In the first of a series of interviews with #PaladinExperts, Sir David Omand, the UK’s first Security and Intelligence Coordinator and Professor Ciaran Martin, the founding CEO of the National Cyber Security Centre, discuss how the cyber threat is changing and the response of the security sector.
Ciaran highlights the increase in potency of the threat with a blending of attack capabilities leading to threats against democracy and the rise of disinformation. Governments are increasingly working alongside the private sector to develop solutions. Sir David questions the impact of the Internet of Things and whether a move to cloud computing could help SMEs build their defenses.
Find out how we support leading cyber start-ups at our Cyber Entrepreneurs page.
Here’s the full transcript of the video:
- David Omand: What kind of… experience, particularly from your time at the National Cyber Security Centre, of how the cyber threat, and the cybersecurity market to meet it, has actually changed?
- Ciaran Martin: I think there was a change in the threat. There’s been an increase in the potency of some of the attacks. I think there’s been a spread and this blending of cyber capabilities into wider offensives against our democracy and our political discourse, and our trust in information has been an interesting example. I think also the way in which we are using industry and innovation to respond to it has got better. It’s improved. Now I think you’re seeing governments, and I’m proud that the NCSC led the way, using the private sector to fix specific problems.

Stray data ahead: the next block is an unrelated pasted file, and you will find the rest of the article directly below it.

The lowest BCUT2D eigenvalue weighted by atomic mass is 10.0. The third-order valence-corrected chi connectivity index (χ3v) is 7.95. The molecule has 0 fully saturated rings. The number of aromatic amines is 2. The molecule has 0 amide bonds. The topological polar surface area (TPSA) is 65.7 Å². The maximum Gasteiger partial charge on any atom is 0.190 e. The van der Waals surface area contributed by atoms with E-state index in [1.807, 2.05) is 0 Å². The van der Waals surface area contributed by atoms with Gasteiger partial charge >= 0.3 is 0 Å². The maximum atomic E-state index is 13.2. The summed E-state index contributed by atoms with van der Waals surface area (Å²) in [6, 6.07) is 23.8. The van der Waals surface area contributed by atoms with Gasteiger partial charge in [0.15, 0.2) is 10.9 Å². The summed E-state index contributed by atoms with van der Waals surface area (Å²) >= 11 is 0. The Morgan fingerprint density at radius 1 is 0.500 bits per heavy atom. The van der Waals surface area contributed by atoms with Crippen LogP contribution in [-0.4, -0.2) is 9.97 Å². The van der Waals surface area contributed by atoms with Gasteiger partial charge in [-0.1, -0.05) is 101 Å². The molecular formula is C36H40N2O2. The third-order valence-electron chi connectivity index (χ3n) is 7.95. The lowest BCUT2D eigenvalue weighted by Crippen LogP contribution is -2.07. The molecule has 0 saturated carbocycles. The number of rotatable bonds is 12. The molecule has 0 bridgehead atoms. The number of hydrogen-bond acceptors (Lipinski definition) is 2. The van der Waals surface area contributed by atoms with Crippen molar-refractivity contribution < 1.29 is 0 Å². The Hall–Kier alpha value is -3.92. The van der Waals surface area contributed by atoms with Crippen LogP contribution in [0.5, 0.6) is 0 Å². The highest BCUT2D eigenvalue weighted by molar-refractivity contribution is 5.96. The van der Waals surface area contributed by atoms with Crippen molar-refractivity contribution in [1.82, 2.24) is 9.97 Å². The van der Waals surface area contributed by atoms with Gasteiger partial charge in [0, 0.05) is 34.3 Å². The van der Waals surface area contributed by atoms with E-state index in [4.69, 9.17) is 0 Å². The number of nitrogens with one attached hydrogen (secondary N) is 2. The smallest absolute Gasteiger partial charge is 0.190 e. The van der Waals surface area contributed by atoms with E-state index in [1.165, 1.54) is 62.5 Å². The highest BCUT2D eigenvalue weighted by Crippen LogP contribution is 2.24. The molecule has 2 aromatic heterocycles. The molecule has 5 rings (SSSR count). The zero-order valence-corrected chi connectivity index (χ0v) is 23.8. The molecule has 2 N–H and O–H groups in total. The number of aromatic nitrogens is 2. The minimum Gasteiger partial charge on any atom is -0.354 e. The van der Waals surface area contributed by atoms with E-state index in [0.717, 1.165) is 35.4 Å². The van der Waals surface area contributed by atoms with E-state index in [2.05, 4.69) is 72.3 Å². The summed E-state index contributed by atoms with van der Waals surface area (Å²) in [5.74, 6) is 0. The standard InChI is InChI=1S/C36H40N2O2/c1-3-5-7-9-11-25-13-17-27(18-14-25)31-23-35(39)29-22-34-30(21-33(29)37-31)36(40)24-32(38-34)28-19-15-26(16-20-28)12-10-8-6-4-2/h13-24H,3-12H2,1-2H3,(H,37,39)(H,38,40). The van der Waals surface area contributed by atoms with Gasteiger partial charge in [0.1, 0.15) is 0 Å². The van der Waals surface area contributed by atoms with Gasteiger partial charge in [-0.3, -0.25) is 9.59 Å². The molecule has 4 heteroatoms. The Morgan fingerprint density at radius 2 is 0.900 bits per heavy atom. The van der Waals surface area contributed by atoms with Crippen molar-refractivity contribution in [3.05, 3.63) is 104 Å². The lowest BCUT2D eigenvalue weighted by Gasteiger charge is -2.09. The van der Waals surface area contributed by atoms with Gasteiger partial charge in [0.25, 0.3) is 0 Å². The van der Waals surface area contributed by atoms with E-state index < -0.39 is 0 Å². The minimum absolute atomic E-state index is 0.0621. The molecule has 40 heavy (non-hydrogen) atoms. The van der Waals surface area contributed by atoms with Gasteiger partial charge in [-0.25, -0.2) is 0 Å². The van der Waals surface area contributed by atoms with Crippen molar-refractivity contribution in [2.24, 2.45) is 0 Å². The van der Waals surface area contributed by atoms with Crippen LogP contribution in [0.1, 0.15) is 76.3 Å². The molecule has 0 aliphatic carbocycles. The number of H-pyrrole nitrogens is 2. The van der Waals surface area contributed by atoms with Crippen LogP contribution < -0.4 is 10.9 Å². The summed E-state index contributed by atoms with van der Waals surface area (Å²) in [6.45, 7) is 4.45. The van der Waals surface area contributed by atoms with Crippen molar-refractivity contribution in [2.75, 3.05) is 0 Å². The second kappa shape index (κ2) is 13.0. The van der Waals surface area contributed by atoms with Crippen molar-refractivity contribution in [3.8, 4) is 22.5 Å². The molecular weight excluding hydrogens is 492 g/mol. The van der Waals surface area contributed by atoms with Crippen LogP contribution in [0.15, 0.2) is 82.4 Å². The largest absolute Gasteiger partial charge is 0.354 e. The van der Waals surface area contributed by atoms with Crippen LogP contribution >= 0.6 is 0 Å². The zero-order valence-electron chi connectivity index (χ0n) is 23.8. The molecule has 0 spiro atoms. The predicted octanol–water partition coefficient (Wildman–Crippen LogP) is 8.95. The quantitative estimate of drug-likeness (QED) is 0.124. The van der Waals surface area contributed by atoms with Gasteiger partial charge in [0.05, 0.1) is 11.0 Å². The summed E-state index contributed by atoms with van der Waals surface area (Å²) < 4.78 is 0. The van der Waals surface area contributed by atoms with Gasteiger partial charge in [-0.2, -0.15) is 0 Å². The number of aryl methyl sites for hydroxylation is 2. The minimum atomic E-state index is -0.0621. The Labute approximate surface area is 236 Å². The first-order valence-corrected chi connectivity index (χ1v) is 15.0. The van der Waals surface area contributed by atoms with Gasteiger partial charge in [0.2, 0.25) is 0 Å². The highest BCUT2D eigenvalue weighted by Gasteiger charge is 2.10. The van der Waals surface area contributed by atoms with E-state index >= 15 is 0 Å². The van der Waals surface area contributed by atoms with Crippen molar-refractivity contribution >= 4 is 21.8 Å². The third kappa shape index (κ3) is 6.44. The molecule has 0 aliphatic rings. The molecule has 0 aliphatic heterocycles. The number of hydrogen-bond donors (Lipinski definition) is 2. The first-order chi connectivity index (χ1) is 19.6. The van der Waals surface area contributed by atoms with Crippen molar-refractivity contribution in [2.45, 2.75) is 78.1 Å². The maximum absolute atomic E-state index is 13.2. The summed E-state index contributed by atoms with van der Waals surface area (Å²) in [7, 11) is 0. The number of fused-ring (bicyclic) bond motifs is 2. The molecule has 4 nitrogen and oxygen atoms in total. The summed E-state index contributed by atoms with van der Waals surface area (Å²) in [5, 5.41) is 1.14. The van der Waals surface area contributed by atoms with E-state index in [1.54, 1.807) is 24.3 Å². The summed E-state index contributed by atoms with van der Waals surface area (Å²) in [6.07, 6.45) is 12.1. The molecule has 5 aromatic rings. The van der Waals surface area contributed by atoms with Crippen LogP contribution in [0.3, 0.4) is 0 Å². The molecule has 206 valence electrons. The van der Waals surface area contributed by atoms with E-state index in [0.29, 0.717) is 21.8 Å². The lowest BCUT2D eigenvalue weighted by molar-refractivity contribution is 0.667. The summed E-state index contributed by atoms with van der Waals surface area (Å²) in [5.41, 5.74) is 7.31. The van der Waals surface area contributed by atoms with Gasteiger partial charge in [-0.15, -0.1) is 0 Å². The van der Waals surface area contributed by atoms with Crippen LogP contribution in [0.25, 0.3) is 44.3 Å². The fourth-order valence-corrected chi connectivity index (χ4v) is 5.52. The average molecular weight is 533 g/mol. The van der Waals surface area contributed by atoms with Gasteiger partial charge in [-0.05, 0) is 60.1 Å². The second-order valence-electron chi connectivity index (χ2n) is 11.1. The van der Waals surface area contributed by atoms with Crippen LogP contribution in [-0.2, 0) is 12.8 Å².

- David Omand: The internet of things, I think, poses a set of problems, How are we going to secure the city of the future if everything has been wired up, the traffic management systems, the water systems, the electricity systems, with thousands of access points? The larger companies can … afford 24/7 monitoring, the smaller ones across the economy can’t afford that kind of protection. Is it a move to the cloud that would help them?
- Ciaran Martin: Cloud computing is safe enough for most things if it’s done well, but it involves two to make the cloud work: it involves the cloud provider and the customer. We need to make it easy for smaller businesses to use the cloud successfully… for them to understand threat, to understand risk, to understand what to buy? From the investor’s point, and from the innovator’s point, there’s tremendous opportunity there to develop solutions.